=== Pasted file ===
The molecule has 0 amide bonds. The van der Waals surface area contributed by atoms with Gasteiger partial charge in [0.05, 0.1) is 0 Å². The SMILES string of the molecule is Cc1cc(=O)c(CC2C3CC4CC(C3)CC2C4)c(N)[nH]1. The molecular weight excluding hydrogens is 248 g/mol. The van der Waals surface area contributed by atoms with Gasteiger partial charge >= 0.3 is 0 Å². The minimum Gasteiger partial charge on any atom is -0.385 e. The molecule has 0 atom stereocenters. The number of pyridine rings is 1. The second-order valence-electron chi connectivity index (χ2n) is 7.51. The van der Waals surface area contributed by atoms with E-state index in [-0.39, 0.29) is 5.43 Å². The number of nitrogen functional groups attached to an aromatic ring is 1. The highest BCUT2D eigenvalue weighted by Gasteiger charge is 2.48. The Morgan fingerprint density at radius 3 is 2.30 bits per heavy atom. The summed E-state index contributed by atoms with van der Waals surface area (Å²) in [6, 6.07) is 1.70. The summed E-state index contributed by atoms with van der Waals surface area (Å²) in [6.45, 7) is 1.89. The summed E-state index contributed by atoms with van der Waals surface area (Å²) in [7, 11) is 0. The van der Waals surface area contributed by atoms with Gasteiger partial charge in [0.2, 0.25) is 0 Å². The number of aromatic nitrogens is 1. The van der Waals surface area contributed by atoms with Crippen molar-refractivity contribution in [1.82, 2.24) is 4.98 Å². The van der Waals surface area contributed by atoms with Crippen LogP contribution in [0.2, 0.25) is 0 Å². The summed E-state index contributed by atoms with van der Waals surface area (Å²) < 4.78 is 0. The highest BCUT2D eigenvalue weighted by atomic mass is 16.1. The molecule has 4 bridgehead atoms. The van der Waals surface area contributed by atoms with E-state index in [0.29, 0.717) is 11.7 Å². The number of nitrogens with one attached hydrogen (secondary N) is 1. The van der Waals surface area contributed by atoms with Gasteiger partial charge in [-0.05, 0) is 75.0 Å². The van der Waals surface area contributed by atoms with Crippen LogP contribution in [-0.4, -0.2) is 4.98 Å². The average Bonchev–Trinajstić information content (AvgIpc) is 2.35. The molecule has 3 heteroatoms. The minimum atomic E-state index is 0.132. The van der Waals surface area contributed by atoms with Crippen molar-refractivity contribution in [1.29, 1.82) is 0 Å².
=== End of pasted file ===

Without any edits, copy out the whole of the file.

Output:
The molecule has 0 amide bonds. The van der Waals surface area contributed by atoms with Gasteiger partial charge in [0.05, 0.1) is 0 Å². The SMILES string of the molecule is Cc1cc(=O)c(CC2C3CC4CC(C3)CC2C4)c(N)[nH]1. The molecular weight excluding hydrogens is 248 g/mol. The van der Waals surface area contributed by atoms with Gasteiger partial charge >= 0.3 is 0 Å². The minimum Gasteiger partial charge on any atom is -0.385 e. The molecule has 0 atom stereocenters. The number of pyridine rings is 1. The second-order valence-electron chi connectivity index (χ2n) is 7.51. The van der Waals surface area contributed by atoms with E-state index in [-0.39, 0.29) is 5.43 Å². The number of nitrogen functional groups attached to an aromatic ring is 1. The highest BCUT2D eigenvalue weighted by Gasteiger charge is 2.48. The Morgan fingerprint density at radius 3 is 2.30 bits per heavy atom. The summed E-state index contributed by atoms with van der Waals surface area (Å²) in [6, 6.07) is 1.70. The summed E-state index contributed by atoms with van der Waals surface area (Å²) in [6.45, 7) is 1.89. The summed E-state index contributed by atoms with van der Waals surface area (Å²) in [7, 11) is 0. The van der Waals surface area contributed by atoms with Gasteiger partial charge in [0.2, 0.25) is 0 Å². The number of aromatic nitrogens is 1. The van der Waals surface area contributed by atoms with Crippen molar-refractivity contribution in [1.82, 2.24) is 4.98 Å². The van der Waals surface area contributed by atoms with Crippen LogP contribution in [0.2, 0.25) is 0 Å². The summed E-state index contributed by atoms with van der Waals surface area (Å²) < 4.78 is 0. The highest BCUT2D eigenvalue weighted by atomic mass is 16.1. The molecule has 4 bridgehead atoms. The van der Waals surface area contributed by atoms with E-state index in [0.29, 0.717) is 11.7 Å². The number of nitrogens with one attached hydrogen (secondary N) is 1. The van der Waals surface area contributed by atoms with Gasteiger partial charge in [-0.05, 0) is 75.0 Å². The van der Waals surface area contributed by atoms with Crippen LogP contribution in [-0.4, -0.2) is 4.98 Å². The average Bonchev–Trinajstić information content (AvgIpc) is 2.35. The molecule has 3 heteroatoms. The minimum atomic E-state index is 0.132. The van der Waals surface area contributed by atoms with Crippen molar-refractivity contribution in [1.29, 1.82) is 0 Å².